Toronto, ON (Dec. 9, 2021) – The recent flooding in southern British Columbia is now estimated to have caused $450 million in insured damage, according to preliminary estimates from Catastrophe Indices and Quantification Inc. (CatIQ).
This will be the most costly severe weather event in the province’s history, and began with a series of atmospheric rivers on November 13 that brought unprecedented rain to the province’s southwest over a two-week period. The storms resulted in the tragic loss of life, as well as devastating mudslides and flooded homes, farms and businesses. Public infrastructure, including major highways, was destroyed, choking supply chains resulting in a State of Emergency. Given the scale of the disaster, it is expected that the overall economic losses will be much higher than the insured loss figure.
“While the insurance damage stemming from these flood events is significant, the sad reality is that many residents impacted were located in high-risk flood areas and floodplains where flood insurance coverage is not available,” said Aaron Sutherland, Vice-President, Pacific and Western, Insurance Bureau of Canada (IBC). “As a result, the overwhelming majority of costs for this disaster will be borne by government and taxpayers. As we continue to see the increasing impacts of our changing climate, it’s clear much more must be done to create a culture of preparedness and to build our resilience to the risks we face.”
To that end, IBC has been leading conversations with the federal and provincial governments on ways to better protect communities moving forward and to better manage the costs of flooding for high-risk residential properties in Canada. As a member of the federal, provincial and territorial Task Force on Flood Insurance and Relocation, IBC has put forth options to create a residential flood insurance program – including a public-private partnership model – that would make affordable insurance available to residents of high-risk areas. These recent floods are a reminder of the urgency with which we must move forward in those discussions.
“This year, British Columbians have seen first-hand the devastating impact our changing climate can have, be it severe storms, wildfires or floods,” said Sutherland. “Insurance can help individuals recover financially, but the human impact is often irreparable. These disasters are also having an outsized impact on those most vulnerable and, as a result, we must greatly enhance our efforts to mitigate future climate change and to adapt to the new weather reality we face.”
In 2021 British Columbia has been impacted by windstorms in January that caused $134 million in insured damage across western Canada, the devastating wildfires that caused $155 million in insured damage this past summer, and these recent flood events which have caused $450 million in insured damage, as per CatIQ.
Governments at all levels must do more to prioritize investments that build our resilience and better protect our families and communities. The province’s upcoming renewal of its Climate Adaptation Strategy is an important opportunity for British Columbia to become a leader in Canada in this regard. Similarly, Canada must prioritize its work on a national adaptation strategy, including a high-risk flood insurance pool, to address climate-related disasters such as extreme heat, wildfires, floods, windstorms and hail. Increased collaboration across the public and private sectors is essential to defending Canadians from these events.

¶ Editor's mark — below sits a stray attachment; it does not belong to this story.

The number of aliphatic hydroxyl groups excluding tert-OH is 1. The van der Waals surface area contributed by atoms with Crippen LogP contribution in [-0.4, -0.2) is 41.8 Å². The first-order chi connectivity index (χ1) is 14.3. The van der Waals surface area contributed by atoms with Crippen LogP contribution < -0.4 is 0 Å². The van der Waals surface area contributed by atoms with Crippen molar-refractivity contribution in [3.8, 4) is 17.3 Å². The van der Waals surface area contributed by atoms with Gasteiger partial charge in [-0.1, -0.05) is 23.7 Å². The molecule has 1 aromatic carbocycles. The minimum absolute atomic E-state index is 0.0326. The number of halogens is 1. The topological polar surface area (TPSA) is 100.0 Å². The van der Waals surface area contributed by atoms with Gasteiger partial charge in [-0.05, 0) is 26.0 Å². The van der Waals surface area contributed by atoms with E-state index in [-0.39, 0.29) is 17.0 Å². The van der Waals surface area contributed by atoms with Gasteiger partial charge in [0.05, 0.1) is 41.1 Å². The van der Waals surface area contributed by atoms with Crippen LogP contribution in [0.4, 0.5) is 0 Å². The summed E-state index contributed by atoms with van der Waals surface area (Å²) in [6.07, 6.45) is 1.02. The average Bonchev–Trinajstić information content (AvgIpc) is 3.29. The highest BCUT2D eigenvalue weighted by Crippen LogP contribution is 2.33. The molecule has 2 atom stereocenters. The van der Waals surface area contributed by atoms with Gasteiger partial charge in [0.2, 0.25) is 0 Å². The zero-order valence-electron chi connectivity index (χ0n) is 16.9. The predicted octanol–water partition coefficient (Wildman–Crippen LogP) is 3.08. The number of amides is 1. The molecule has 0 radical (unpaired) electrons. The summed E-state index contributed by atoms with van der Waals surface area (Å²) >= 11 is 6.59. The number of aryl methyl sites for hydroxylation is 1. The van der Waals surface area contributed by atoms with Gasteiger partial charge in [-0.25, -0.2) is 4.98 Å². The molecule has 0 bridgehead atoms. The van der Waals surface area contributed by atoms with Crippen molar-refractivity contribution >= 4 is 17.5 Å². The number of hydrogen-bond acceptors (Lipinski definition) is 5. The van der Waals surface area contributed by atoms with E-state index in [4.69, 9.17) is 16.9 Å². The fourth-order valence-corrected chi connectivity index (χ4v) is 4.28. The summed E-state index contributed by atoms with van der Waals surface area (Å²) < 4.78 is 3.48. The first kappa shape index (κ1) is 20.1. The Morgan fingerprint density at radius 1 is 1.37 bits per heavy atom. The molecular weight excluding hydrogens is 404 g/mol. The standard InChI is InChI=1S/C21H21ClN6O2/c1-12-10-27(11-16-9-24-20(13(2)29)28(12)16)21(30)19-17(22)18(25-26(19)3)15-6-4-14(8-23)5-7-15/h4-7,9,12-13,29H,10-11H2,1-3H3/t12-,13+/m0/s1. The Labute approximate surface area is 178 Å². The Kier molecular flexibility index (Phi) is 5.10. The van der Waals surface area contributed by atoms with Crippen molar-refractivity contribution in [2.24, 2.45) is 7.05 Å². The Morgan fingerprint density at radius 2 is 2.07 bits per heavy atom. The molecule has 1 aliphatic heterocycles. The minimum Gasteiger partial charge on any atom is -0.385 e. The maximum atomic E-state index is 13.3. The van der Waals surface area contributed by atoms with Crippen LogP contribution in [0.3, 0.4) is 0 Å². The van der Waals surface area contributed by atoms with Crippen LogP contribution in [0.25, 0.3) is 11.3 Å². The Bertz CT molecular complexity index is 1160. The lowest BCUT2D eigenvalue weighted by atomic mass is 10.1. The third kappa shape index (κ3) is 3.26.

Anyone who has been impacted by this event or who has questions about their home, vehicle or business insurance, should call their insurance representative or IBC’s Consumer Information Centre at 1-844-2ask-IBC.
The amount of insured damage is an estimate provided by CatIQ under licence to IBC.
About Insurance Bureau of Canada
Insurance Bureau of Canada (IBC) is the national industry association representing Canada’s private home, auto and business insurers. Its member companies make up 90% of the property and casualty (P&C) insurance market in Canada. For more than 50 years, IBC has worked with governments across the country to help make affordable home, auto and business insurance available for all Canadians. IBC supports the vision of consumers and governments trusting, valuing and supporting the private P&C insurance industry. It champions key issues and helps educate consumers on how best to protect their homes, cars, businesses and properties.
For more information, visit www.ibc.ca. If you have a question about home, auto or business insurance, contact IBC’s Consumer Information Centre at 1-844-2ask-IBC.
Toronto-based Catastrophe Indices and Quantification Inc. (CatIQ) is a subsidiary of Zurich-based PERILS A.G. and delivers detailed analytical and meteorological information on Canadian natural and man-made catastrophes. Through its online subscription-based platform, CatIQ combines comprehensive insured loss and exposure indices and other related information to better serve the needs of the insurance / reinsurance / ILS industries, public sector and other stakeholders. To learn more, visit www.catiq.com.
CatIQ was established in 2014 with the support of the overwhelming majority of the Canadian insurance and reinsurance industry and is widely recognized as the most reliable source of catastrophe loss information in Canada. CatIQ also partners with MSA Research to host the Canadian catastrophe conference, CatIQ Connect, which will run quarterly online until Feb 2022 when it will be back in-person on an annual basis.
Source: Insurance Bureau of Canada (IBC)Tags: CatIQ, Insurance Bureau of Canada (IBC)